Sinikka Langeland is a folksinger, kantele player and composer who lives in Finnskogen, Norway. Due to her remarkable vocal and concert-kantele technique, she has been described as sounding like a whole orchestra all by herself. She is now recording her own compositions with the legendary record company ECM.
She was born in Kirkenær in southeastern Norway in 1961, and studied piano, guitar and contemporary folksong. In 1981 she discovered the instrument kantele, which would become her primary musical interest along with singing. In the 1980s she also devoted time to theatre work and to studies at Ecole Jacques Lecoq in Paris, in search of additional approaches to developing her creativity. This led her back to music and studies in musicology at the University of Oslo, where she earned a degree in 1992. She then became absorbed in a massive research project to search through archives for old songs and music from Finnskogen. Cooperation with other folksingers, musicians and producers was a very productive part of this work, and among these the most important was Ove Berg, sound engineer and producer for the record company Nordic Sound. Ove Berg’s superb recordings in Grue Church of Sinikka singing mediaeval ballads, “Strengen var af røde guld” and “Lille Rosa”, released by Grappa Musikkforlag, were both nominated for a Spellemannspris (Norwegian Grammy award).
Sinikka’s songs often focus on the relationship between people and nature. With her first solo CD in 1994, “Langt innpå skoga”, she began a ten-year collaboration with Helge Westbye of the Grappa Musikkforlag label. She followed this with “Har du lyttet til elvene om natta” in 1996, featuring newly-written music to poems by lumberjack Hans Børli. In 1996 she received two awards: Finnskogprisen and Vardenprisen.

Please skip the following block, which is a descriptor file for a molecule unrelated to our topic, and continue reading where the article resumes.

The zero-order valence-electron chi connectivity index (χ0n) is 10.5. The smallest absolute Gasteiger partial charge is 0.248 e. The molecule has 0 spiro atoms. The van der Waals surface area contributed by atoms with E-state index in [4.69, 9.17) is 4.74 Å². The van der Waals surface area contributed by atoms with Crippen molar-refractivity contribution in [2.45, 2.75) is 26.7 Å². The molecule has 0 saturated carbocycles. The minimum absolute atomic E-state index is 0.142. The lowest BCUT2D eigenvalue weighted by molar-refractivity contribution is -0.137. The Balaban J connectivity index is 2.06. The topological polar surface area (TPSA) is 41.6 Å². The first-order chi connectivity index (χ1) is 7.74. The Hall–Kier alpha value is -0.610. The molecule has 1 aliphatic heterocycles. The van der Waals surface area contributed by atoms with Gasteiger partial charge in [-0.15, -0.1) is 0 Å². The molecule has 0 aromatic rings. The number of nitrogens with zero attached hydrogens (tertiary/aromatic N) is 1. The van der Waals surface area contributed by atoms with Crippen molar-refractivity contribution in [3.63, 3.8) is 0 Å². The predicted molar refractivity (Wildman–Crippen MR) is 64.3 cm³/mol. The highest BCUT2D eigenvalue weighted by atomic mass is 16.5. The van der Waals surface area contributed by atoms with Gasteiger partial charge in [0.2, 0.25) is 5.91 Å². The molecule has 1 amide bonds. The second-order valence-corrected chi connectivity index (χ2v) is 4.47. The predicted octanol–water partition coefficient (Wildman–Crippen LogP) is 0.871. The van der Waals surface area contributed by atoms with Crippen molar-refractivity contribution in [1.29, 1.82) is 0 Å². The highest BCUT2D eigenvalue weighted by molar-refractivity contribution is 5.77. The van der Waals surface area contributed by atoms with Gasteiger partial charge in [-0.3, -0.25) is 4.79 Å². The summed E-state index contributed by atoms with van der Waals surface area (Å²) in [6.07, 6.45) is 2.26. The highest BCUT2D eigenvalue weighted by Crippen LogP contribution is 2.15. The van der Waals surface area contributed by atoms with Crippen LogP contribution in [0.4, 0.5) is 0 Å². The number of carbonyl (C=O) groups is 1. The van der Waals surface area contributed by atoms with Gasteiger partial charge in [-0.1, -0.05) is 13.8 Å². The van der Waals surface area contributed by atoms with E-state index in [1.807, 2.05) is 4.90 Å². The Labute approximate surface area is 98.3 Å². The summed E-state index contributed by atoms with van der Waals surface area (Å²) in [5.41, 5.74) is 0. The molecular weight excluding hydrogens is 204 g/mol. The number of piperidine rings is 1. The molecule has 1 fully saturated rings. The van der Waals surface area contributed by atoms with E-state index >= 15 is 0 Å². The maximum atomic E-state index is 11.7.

Between tours, Sinikka returns to her beloved Finnskogen. Finnskogen was populated by the Forest Finns in the 17th century, a group that today has been given the status of a national minority in Norway. The source of Sinikka’s Finnish roots is her mother, who immigrated to Norway from Karelia. Finnskogen is rich in myths, beautiful nature and wildlife, and this, combined with the presence of a group of people working actively to promote art and culture, contributed to her decision to settle in Svullrya in 1992. The Finnish language is no longer alive in the area, but the old rune songs preserve the dialect and marvelous poetry that is rooted in an ancient shamanistic forest culture. Her determination to bring the rune songs back to life resulted in the book “Karhun Emuu” and the CDs “Tirun lirun” and “Runoja”. Tore Hansen’s paintings and illustrations for her books and CDs represent a powerful contribution from one of Norway’s most highly-regarded artists, who also lives in Finnskogen. Sinikka was awarded the Edvard Prize for “Runoja” and the Norwegian-Finnish Cultural Prize in 2003 together with Ove Berg.